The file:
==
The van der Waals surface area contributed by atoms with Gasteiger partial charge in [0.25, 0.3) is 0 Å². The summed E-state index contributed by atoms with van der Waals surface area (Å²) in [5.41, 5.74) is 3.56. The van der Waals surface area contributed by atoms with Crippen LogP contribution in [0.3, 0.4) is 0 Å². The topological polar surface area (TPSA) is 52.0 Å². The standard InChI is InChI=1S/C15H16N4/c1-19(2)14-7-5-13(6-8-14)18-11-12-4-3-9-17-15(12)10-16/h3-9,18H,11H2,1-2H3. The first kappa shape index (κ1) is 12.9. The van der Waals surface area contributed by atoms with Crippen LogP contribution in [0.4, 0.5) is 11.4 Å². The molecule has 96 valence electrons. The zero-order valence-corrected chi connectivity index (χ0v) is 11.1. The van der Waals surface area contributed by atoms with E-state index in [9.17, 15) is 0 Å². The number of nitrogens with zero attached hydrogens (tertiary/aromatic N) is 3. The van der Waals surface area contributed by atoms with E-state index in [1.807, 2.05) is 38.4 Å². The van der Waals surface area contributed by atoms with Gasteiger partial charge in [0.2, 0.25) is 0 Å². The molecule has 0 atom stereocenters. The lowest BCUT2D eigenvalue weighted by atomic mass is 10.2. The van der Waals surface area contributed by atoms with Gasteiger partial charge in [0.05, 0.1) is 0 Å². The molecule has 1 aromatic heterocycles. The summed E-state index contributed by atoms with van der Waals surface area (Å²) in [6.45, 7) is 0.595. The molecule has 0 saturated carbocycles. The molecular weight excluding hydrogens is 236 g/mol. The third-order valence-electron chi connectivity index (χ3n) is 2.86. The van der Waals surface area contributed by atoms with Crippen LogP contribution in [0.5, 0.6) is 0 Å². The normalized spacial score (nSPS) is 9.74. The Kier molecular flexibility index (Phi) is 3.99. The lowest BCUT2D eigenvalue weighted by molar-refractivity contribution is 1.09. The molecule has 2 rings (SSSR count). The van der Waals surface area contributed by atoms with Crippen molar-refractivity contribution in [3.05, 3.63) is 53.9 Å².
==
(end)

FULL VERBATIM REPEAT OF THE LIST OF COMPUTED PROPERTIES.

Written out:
The van der Waals surface area contributed by atoms with Gasteiger partial charge in [0.25, 0.3) is 0 Å². The summed E-state index contributed by atoms with van der Waals surface area (Å²) in [5.41, 5.74) is 3.56. The van der Waals surface area contributed by atoms with Crippen LogP contribution in [0.3, 0.4) is 0 Å². The topological polar surface area (TPSA) is 52.0 Å². The standard InChI is InChI=1S/C15H16N4/c1-19(2)14-7-5-13(6-8-14)18-11-12-4-3-9-17-15(12)10-16/h3-9,18H,11H2,1-2H3. The first kappa shape index (κ1) is 12.9. The van der Waals surface area contributed by atoms with Crippen LogP contribution in [0.4, 0.5) is 11.4 Å². The molecule has 96 valence electrons. The zero-order valence-corrected chi connectivity index (χ0v) is 11.1. The van der Waals surface area contributed by atoms with E-state index in [9.17, 15) is 0 Å². The number of nitrogens with zero attached hydrogens (tertiary/aromatic N) is 3. The van der Waals surface area contributed by atoms with E-state index in [1.807, 2.05) is 38.4 Å². The van der Waals surface area contributed by atoms with Gasteiger partial charge in [0.2, 0.25) is 0 Å². The molecule has 0 atom stereocenters. The lowest BCUT2D eigenvalue weighted by atomic mass is 10.2. The van der Waals surface area contributed by atoms with Gasteiger partial charge in [0.05, 0.1) is 0 Å². The molecule has 1 aromatic heterocycles. The summed E-state index contributed by atoms with van der Waals surface area (Å²) in [6.45, 7) is 0.595. The molecule has 0 saturated carbocycles. The molecular weight excluding hydrogens is 236 g/mol. The third-order valence-electron chi connectivity index (χ3n) is 2.86. The van der Waals surface area contributed by atoms with Crippen LogP contribution in [0.5, 0.6) is 0 Å². The normalized spacial score (nSPS) is 9.74. The Kier molecular flexibility index (Phi) is 3.99. The lowest BCUT2D eigenvalue weighted by molar-refractivity contribution is 1.09. The molecule has 2 rings (SSSR count). The van der Waals surface area contributed by atoms with Crippen molar-refractivity contribution in [3.05, 3.63) is 53.9 Å².